February 2007 saw the completion of a US$90.5 million reconstruction project, with the construction of a new international terminal, a car park, improvements to the apron, taxiway and runway and the acquisition of ground handling equipment and an annual passenger capacity of 2.8 million. A rail link to the city centre was constructed, with an infrequent rail service of two trains per day each way. The airport got a contemporary and functional design, to provide an optimized flow of both passengers and luggage from the parking lot to the planes, with a 25,000 m2 (270,000 sq ft) total usable area, while future expansions can be implemented without interrupting terminal operations. Various food and beverage operations have been incorporated in the new terminal, including four duty-free stores. The implementing party for the project was TAV Urban Georgia, a concessionaire and special purpose vehicle for the construction and operation of the airport, and the project was financed by the International Finance Corporation (IFC) and European Bank for Reconstruction and Development (EBRD).
In 2016, the main runway of the airport was renovated and equipped with new navigation lighting. Runway guard lights, LED stop bar signals and guidance signs at all the holding positions on the airport's main runway were also added The instrument landing system was also upgraded to CAT II, which enables aircraft to land during poor weather conditions. The airfield lighting control and monitoring system was upgraded, including installation of new lighting signals on all four taxiways. In 2017, a new arrival terminal with an area of 12,000 square metres (130,000 sq ft), integrated with the existing terminal building, was completed to meet the increasing numbers of travelers. The terminal's capacity was increased to 3.5 million passengers per year. In addition to the expansion of the terminal building, this $33 million project implemented, among other things, a new boarding bridge with two exits, five new aircraft parking spaces, three 150-meter luggage racks and a new parking lot for 250 cars.
A new Tbilisi metro overground line linking airport with the city was announced in October 2018. Proposed extension would connect the airport with Samgori metro station as transfer point with the existing metro line. Construction was set to begin in late 2019, but the project was effectively abandoned in spring 2021 when a feasibility study did not produce the desired outcome.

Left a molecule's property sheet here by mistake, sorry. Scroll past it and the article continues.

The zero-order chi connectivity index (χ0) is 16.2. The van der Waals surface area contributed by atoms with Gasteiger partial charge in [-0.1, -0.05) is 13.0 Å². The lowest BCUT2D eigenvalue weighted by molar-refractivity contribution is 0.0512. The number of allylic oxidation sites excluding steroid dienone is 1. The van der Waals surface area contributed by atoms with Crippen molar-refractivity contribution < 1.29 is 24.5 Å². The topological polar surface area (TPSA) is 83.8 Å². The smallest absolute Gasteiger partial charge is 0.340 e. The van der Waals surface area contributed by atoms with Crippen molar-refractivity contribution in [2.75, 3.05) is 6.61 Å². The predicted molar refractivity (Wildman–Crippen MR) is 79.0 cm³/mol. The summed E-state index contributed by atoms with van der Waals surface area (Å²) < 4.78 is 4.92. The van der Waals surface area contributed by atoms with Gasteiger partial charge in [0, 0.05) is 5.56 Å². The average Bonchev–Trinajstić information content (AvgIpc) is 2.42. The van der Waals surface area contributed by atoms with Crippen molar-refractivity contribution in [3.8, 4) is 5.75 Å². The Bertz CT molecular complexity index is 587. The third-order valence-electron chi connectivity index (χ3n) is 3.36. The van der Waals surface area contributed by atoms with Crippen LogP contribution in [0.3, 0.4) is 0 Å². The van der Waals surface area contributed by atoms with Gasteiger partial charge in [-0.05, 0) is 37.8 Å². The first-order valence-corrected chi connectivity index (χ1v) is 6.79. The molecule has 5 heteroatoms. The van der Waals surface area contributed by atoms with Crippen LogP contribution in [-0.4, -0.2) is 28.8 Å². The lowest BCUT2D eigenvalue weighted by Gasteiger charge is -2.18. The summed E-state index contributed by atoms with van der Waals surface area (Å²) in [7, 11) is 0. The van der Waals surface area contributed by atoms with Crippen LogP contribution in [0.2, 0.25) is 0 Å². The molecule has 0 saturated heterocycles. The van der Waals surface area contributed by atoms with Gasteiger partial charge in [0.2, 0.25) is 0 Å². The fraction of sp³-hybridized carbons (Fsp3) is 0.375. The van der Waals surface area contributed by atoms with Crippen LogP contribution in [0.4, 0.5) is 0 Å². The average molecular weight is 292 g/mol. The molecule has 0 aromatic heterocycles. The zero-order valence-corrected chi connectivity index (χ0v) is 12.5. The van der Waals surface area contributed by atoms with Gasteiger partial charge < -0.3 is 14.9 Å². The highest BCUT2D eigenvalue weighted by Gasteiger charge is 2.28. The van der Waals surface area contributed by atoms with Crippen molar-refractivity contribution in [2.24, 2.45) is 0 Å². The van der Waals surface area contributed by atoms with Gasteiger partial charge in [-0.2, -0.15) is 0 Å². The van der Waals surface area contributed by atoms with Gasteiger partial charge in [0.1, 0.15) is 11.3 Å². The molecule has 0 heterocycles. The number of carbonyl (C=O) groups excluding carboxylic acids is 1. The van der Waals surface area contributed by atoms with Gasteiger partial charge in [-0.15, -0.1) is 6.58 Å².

Tbilisi airport mainly serves destinations in Europe and the Middle East. The Georgian government negotiates with several airlines to increase the number of destinations.
Flights to Russia have been suspended since July 8, 2019 due to sanctions imposed from Moscow. Georgian Airways flights from Tbilisi to Moscow-Vnukovo have since been operated by Aircompany Armenia via Yerevan. The Kremlin has also barred all Russian airlines from flying to Georgia.
|Air Arabia||Abu Dhabi (begins 16 June 2022), Sharjah|
|Air Astana||Almaty, Nur-Sultan|
|Air France||Paris–Charles de Gaulle|
|Arkia||Seasonal: Tel Aviv|
|Bees Airline||Kyiv–Zhuliany (resumes 1 September 2022), Odessa (resumes 3 June 2022)|
|Eurowings||Düsseldorf, Stuttgart (begins 19 July 2022)|
|Georgian Airways||Amsterdam, Tel Aviv, Vienna|
|Israir Airlines||Seasonal: Tel Aviv|
|Jazeera Airways||Kuwait City|
|Kuwait Airways||Seasonal: Kuwait City|
|LOT Polish Airlines||Warsaw–Chopin|
|MyWay Airlines||Tel Aviv|
|Pegasus Airlines|| Istanbul–Sabiha Gökçen|
|Qeshm Air||Tehran–Imam Khomeini|
|SCAT Airlines||Aktau, Aktobe|
|Ukraine International Airlines||Kyiv–Boryspil|
|Vanilla Sky Airlines||Batumi|
|Cargolux||Baku, Kuala Lumpur–International, Luxembourg, Singapore, Zhengzhou (Suspended), Taipei–Taoyuan|
|Silk Way Airlines||Baku|
|Turkish Cargo||Bucharest, Istanbul|
|Annual passenger statistics Tbilisi International Airport|
|Turkey||Istanbul||Atatürk Airport, Sabiha Gökçen Airport||47||Turkish Airlines (35 weekly), Pegasus Airlines (12 weekly)|
|UAE||Dubai||Dubai-International||28||flydubai (4 daily)|
|Ukraine||Kyiv||Boryspil, Zhuliany||26||Georgian Airways (1 daily), Ukraine International Airlines (2 daily), SkyUp (5 weekly)|
|Israel||Tel Aviv||Ben Gurion Airport||18||Georgian Airways (12 weekly), El Al (3 weekly), MyWay Airlines (3 weekly)|
|Qatar||Doha||Hamad International Airport||18||Qatar Airways|
|Azerbaijan||Baku||Heydar Aliyev Airport||14||Azerbaijan Airlines|
|Iran||Tehran||Imam Khomeini Airport||13||Kish Airlines (1 daily), Qeshm Air (6 weekly)|